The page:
2. Strigi, assuming it is still around, is a "spider" that trawls your desktop and fires back info to Nepomuk which is an "ontological dictionary" which allows it to effectively collate all this information and put it together coherently when you ask it a search question. (This is rough, but it's better than I started out with.) It needs to be stated bluntly here that nmset is dead right in this part: you can disable Nepomuk and Strigi and KMail will still run happily. KMail will whinge that you have turned off Nepomuk, but it certainly will not stop running. And here's the extra thing, you can disable Strigi separately and Nepomuk will still happily go on with what it's doing. Strigi is very useful to Nepomuk but it is NOT indispensable.

3. KMail and its PIM cluster of software are no longer designed to operate from their individual data files.....instead, they are now designed to look ONLY into the information stored in the Akonadi cache and so if Akonadi is disabled, then (to put it very bluntly) "KMail is shot"......it can do nothing. This is why when I broadly described the situation as KMail wholly dependent on the semantic desktop for operation, "nmset" got all upset ......and strictly in one sense, he's (she's ?) dead right. KMail isn't dependent on the semantic desktop by strict definition, it's dependent on the Akonadi cache and again (to belabour the point) Akonadi isn't part of the semantic desktop sensu stricto......but loosely defined, the three software packages, Akonadi, Nepomuk and Strigi are three strands of a package that loosely form what I would call a "semantic cluster" and which work with KMail and the other PIM components. Right, so far so good. Whew !! :-)

Now I am sure you can pick holes in that explanation, but it's much better than I started out with and it's taken fights with my own concepts to get there.

The next bit as someone has pointed out to me, is that the KDE4 semantic desktop is a work in progress. Its earlier versions were rather similar to the first release of KDE4.0 which upset everybody. What happened after my present version of KDE4.6 was very like that. I will be continuing with my article on using Thunderbird, but what I do want to do is not shut my mind off permanently......Has the KDE4 team in opensuse 13.1 and with KDE4.11.2 managed to get hdd usage down and CPU activity reduced ? I don't know and I'd like to. Is KMail more user friendly ? I don't know and I'd like to. Is KWallet still as intractable as when I first encountered it ? I don't know and until I put my toes in the water, I really don't know if I am going to be scalded or enjoy the results. I'll be keeping an open mind on this one, but the toes will be very, very tentative, given previous experiences..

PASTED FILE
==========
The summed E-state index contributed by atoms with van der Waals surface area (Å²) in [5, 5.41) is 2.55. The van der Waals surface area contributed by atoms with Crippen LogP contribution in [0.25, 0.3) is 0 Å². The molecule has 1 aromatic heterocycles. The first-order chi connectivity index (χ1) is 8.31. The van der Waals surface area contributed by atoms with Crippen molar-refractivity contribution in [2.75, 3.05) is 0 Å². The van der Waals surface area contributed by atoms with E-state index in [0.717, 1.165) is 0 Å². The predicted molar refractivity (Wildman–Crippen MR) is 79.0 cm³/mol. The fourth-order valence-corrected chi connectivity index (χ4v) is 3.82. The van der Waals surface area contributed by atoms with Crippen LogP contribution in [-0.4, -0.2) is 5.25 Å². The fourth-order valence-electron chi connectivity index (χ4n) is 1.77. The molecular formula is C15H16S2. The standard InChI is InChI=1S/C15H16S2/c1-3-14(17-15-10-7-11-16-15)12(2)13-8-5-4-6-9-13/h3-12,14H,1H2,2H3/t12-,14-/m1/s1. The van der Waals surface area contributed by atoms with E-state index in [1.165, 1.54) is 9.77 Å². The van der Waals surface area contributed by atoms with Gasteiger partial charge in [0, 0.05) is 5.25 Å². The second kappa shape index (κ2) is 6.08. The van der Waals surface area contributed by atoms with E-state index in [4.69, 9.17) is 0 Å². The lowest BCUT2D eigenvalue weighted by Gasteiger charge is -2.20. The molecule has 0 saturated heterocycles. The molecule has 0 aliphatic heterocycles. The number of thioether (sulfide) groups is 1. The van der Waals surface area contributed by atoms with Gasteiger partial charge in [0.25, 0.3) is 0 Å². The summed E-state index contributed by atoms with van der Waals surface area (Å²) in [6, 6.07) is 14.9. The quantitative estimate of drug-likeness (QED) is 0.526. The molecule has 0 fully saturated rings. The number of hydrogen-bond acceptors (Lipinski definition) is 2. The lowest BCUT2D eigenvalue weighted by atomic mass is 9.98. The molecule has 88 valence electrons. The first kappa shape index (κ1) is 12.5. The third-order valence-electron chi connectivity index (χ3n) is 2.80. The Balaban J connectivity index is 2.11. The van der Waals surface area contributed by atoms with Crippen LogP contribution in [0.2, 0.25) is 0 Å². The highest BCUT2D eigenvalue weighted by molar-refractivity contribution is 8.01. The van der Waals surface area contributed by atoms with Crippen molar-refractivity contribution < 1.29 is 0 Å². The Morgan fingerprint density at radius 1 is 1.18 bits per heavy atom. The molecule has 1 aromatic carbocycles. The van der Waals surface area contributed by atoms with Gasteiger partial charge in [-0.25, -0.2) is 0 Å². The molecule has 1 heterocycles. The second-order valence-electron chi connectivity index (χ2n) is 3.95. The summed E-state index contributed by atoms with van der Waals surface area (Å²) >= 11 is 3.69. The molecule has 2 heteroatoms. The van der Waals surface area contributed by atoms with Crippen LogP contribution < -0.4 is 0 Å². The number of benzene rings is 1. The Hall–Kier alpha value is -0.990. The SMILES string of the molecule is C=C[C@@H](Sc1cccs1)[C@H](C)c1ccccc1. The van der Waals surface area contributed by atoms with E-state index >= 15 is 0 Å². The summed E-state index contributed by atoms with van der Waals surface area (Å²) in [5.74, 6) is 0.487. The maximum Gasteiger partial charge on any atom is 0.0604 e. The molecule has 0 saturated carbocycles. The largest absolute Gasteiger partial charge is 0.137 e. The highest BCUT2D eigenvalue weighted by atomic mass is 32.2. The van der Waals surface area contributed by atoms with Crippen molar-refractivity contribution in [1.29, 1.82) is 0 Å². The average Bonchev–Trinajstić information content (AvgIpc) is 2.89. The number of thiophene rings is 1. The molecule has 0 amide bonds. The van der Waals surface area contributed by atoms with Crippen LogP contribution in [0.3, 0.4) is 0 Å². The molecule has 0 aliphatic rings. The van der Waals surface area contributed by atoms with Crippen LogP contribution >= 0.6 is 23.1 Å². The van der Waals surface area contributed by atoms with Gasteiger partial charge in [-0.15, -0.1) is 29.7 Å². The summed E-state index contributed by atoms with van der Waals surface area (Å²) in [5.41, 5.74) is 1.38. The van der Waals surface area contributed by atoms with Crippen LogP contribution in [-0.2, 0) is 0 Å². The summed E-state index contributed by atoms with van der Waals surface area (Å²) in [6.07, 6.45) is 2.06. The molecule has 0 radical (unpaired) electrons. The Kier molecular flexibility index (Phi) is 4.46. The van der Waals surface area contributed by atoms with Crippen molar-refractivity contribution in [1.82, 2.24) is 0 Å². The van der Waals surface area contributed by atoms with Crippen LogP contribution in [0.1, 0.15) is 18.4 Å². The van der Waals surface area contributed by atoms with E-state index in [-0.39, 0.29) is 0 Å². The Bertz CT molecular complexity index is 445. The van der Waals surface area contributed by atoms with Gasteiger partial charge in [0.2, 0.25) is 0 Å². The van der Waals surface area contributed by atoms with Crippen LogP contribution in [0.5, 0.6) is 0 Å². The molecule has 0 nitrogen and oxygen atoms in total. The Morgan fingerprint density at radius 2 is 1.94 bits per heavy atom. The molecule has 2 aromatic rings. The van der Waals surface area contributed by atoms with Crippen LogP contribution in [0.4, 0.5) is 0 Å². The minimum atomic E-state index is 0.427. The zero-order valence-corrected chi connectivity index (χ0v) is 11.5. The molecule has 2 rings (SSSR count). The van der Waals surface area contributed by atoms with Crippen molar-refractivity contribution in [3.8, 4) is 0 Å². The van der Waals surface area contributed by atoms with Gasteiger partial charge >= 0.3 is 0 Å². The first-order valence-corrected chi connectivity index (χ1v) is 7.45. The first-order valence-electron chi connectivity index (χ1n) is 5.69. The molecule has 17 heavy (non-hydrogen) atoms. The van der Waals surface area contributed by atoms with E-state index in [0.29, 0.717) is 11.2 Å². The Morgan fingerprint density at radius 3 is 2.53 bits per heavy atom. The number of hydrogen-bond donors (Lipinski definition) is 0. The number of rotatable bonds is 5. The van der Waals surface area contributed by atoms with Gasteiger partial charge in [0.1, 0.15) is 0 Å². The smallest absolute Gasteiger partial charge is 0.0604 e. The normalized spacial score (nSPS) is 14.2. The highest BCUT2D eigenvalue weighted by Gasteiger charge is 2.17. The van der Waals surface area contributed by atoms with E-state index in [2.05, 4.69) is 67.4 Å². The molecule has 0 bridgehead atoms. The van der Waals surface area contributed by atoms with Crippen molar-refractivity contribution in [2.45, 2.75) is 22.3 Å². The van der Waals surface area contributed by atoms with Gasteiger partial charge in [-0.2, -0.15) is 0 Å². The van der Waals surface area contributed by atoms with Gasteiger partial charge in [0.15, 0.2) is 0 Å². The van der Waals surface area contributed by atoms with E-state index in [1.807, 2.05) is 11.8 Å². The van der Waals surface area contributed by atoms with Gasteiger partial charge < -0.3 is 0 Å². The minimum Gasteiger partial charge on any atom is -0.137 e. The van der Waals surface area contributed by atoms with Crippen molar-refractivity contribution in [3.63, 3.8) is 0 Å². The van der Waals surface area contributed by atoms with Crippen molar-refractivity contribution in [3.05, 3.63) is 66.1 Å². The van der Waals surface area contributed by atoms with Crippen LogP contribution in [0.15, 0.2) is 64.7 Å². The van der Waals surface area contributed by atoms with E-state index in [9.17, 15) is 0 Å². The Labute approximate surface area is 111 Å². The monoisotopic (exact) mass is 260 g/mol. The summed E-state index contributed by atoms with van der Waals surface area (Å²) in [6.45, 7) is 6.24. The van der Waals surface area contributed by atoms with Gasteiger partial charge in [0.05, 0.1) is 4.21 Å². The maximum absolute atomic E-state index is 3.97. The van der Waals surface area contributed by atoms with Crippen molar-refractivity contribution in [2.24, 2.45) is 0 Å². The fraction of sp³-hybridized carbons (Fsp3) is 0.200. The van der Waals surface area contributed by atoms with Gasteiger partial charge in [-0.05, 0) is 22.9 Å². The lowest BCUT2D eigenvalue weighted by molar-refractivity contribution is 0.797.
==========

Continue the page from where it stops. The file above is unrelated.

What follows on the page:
Finally, as Koriel has aptly implied, we live in the "bazaar" not the "cathedral"......we can shop around and if KDE4 gives us indigestion, then there are other options readily available to be sampled. Even with KDE4, there are options on how you deploy it, although my understanding at the moment is that Akonadi and KMailPIM are welded as a dependency.....But, you could remove both of those packages and shift to the KMailPIM package now developed for Ubuntu which is Akonadi independent..........OR.........you could move to the Trinity desktop which is definitely Akonadi, Nepomuk/Strigi independent.....The choices are incredible and the KDE4 development may or may not suit any given user. I note a recent FOSSWorld poll indicated that 70% of its respondents preferred KDE4......I'd love to know if they are using the desktop with everything enabled or not, and exactly which version of KDE4 they are using.....

Thankyou everybody for your inputs.....and don't stop either......This steady uncovering of how KDE4 works with its semantic structures has been one heck of a learning experience and I wouldn't have missed it for worlds....even if many of my original concepts have been altered or shattered.
Koriel

Feb 13, 2014
6:51 PM EDT
Just a quick follow up, I don't want to be misinterpreted.

I do like KDE4 and think its an excellent desktop especially for businesses but its just not functionally suitable for my needs while this semantic stuff is enabled by default and so heavily intertwined with what really should be a standalone independent app like kmail which is why I have opted for a light desktop option of XFCE and standalone email of Thunderbird.